FIG. 1 illustrates the actuation assembly for a subterranean tool that is not shown. The tool can be a packer with slips and a sealing element, an anchor, a sliding sleeve or a variety of other tools. The tool can also optionally have a means of setting with internal tubing string pressure such as by seating a ball on a seat in the tubular string but that is also not shown as it is a setting mechanism that is well known in the art. What is shown is a setting mechanism that employs a combination of hydrostatic pressure in an annular space 10 that can be augmented with applied pressure from the surface, for example, to build the pressure next to rupture disc or other frangible or disintegrating or disappearing member 12 to gain access to chamber 14 that is run in at essentially atmospheric pressure. Chamber 14 is sealingly isolated on one side by seals 16, 18, 20 and 22. Seals 16 and 18 are opposite piston sleeve 24 that is attached at thread 26 to piston 28 whose movement shown in FIG. 3 actuates the subterranean tool that is not shown.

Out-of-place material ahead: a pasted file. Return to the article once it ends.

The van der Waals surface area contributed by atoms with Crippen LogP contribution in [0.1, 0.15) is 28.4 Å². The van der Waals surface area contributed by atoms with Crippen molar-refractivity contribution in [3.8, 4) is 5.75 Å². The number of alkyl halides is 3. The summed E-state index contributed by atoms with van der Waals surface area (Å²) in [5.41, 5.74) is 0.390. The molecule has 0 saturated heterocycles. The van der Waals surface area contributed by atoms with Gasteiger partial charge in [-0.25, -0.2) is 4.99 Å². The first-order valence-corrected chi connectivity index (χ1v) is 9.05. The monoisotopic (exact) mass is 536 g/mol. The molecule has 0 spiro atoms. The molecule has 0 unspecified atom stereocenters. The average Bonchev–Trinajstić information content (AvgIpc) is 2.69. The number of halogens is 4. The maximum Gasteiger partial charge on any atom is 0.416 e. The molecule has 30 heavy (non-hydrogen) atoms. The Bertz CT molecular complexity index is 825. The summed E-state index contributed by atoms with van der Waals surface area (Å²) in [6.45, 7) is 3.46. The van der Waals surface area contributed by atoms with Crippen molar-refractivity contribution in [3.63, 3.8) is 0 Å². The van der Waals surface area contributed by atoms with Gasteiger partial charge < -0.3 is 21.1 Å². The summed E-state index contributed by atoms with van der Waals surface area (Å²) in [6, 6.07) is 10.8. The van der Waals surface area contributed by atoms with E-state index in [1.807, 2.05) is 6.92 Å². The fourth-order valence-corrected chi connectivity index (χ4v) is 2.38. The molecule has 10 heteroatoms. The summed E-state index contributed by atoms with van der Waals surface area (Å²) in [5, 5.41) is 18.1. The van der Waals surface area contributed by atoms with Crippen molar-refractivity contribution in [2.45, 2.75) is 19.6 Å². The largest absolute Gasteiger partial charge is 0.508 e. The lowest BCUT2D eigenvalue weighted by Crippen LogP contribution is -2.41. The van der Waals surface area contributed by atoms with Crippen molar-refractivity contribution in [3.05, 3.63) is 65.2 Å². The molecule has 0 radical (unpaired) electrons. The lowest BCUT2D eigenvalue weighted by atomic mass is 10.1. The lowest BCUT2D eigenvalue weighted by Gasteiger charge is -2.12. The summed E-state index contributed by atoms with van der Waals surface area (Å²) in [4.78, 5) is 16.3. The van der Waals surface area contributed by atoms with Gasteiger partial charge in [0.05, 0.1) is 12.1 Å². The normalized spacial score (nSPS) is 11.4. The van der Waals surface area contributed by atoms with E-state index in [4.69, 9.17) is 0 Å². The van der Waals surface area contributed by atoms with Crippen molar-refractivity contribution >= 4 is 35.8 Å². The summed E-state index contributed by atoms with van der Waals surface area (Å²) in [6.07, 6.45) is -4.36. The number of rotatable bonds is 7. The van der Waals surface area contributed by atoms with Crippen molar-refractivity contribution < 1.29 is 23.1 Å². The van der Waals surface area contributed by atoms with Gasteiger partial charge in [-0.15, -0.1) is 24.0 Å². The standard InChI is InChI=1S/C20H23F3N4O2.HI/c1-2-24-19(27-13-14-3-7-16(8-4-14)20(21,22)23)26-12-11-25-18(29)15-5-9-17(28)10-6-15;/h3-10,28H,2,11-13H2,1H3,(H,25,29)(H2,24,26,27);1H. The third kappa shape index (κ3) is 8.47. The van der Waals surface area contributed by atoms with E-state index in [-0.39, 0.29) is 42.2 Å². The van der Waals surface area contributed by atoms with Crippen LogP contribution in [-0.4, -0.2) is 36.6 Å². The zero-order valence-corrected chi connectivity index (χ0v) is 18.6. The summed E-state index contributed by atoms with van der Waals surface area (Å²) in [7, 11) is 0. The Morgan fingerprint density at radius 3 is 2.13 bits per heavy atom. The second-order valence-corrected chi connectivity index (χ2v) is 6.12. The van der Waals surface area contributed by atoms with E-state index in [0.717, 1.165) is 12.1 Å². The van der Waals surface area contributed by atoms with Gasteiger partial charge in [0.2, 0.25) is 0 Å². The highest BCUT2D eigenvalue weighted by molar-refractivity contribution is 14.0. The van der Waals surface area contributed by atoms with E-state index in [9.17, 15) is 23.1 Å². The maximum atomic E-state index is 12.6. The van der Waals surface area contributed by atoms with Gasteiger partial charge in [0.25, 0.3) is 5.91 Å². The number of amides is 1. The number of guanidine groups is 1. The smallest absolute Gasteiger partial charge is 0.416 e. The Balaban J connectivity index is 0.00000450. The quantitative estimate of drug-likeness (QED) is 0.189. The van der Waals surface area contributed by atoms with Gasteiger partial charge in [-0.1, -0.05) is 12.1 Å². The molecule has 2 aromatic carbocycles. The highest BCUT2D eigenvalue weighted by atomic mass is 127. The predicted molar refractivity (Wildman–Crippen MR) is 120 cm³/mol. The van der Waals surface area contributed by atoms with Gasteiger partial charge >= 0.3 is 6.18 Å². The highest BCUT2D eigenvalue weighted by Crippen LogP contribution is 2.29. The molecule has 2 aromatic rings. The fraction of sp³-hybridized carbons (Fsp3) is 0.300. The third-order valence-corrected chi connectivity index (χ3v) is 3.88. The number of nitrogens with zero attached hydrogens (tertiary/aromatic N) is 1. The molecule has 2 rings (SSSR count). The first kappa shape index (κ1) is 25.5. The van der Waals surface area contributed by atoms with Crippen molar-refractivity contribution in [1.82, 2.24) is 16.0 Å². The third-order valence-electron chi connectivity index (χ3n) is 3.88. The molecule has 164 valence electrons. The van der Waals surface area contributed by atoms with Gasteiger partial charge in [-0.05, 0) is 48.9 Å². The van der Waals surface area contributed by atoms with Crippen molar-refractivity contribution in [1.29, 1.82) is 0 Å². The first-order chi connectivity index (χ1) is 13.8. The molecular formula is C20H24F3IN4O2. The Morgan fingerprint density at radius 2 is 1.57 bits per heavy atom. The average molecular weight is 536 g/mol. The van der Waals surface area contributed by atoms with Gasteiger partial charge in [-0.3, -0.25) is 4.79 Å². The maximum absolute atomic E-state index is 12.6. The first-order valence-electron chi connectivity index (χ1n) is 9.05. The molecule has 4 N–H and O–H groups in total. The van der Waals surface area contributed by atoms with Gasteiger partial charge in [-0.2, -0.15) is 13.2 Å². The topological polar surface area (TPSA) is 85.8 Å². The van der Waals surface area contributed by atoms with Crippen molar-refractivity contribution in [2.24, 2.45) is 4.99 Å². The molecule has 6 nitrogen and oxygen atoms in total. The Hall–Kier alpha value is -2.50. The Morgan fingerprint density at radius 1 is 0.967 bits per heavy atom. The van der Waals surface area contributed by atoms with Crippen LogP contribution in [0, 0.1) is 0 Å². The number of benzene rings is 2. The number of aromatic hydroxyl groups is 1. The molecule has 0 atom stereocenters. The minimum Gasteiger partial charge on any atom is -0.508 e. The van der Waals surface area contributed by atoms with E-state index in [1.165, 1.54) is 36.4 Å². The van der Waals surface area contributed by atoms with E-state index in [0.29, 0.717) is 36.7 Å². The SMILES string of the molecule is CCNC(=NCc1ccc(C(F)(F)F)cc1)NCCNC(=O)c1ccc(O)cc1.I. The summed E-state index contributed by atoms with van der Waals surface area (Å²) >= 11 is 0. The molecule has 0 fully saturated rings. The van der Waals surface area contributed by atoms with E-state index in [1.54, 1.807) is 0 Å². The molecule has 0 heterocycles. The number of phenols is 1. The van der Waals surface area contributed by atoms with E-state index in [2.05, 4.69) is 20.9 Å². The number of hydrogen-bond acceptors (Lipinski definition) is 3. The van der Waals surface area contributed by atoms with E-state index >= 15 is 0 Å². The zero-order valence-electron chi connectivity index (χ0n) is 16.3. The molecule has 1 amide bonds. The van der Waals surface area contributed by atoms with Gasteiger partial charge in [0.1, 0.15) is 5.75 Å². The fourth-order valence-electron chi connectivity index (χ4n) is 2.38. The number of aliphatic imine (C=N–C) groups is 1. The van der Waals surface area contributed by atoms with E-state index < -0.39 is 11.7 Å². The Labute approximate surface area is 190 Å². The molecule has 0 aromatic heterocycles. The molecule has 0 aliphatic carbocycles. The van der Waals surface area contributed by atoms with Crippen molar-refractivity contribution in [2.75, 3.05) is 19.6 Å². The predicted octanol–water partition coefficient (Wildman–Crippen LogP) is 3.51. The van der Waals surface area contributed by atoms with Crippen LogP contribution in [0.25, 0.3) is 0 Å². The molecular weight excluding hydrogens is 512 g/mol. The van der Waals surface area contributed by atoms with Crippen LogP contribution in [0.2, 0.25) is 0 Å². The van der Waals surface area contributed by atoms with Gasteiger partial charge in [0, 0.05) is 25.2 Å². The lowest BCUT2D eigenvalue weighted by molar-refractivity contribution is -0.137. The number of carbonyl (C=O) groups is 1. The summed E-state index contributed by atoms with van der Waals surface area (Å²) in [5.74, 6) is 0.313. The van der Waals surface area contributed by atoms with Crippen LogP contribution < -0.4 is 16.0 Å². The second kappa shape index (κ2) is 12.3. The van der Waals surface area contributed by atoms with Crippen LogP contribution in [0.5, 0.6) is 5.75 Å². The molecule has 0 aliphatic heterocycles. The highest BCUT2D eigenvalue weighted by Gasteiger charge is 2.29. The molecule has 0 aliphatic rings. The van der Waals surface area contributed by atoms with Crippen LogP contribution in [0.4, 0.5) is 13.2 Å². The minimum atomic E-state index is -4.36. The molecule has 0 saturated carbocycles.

A lock sleeve 30 is disposed within sleeve 24 to hold dogs or equivalent locking members 32 trapped in a recess 34 in mandrel 36. The piston 28 is thus held against movement for run in as shown in FIG. 1. A shear pin 38 can also be used to initially retain the lock sleeve 30 to the piston 28. Seals 40 and 42 also finish off the assembly of seals that allow pressure to build in chamber 14 when member 12 no longer holds back pressure in the surrounding annular space 10. Passage 44 prevents actuation of the subterranean tool in the even seals 16, 18, 20, or 22 leak during running in. If any of those seals leak flow may enter chamber 46 which is on an opposite side of lock sleeve 30 from chamber 14. If that happens then lock sleeve 30 has pressure equalized on opposite sides and cannot move. On the other hand, if none of the seals 16, 18, 20, or 22 leak, the admission of pressure into chamber 14 will force the lock sleeve 30 against shoulder 48 as shown in FIG. 2. When that happens the dogs 32 can exit groove 34 so that the piston 28 is no longer locked to the mandrel 36. At this point the low pressure reference chamber 50 comes into play. The movement of piston 28 is caused by the net force of pressure in the annular space 10 acting on one side of piston 28 that is far greater than the resisting force on piston 28 from the low pressure chamber 50. Specifically the pressure in the annular space 10 acts on surfaces 48, 49 and 52 when sleeve 30 is bottomed on surface 48 as shown in FIG. 2. Seals 58, 60, 62 and 64 isolate chambers 50 and 14 from each other. Because the pressure in chamber 50 is so much lower than in chamber 14 and the pressure in chamber 50 is pushing only against surface 66 the net result is movement of piston 28 to set the tool while reducing the volume and incidentally somewhat raising the pressure in chamber 50. The set position of the piston 28 is seen in FIG. 3. With the description offered thus far, there will be a lingering net force on the shifted piston 28 in the FIG. 3 set position due to the pressure difference in the annular space 10 and the low pressure chamber 50 in the FIG. 3 shifted position of the piston 28.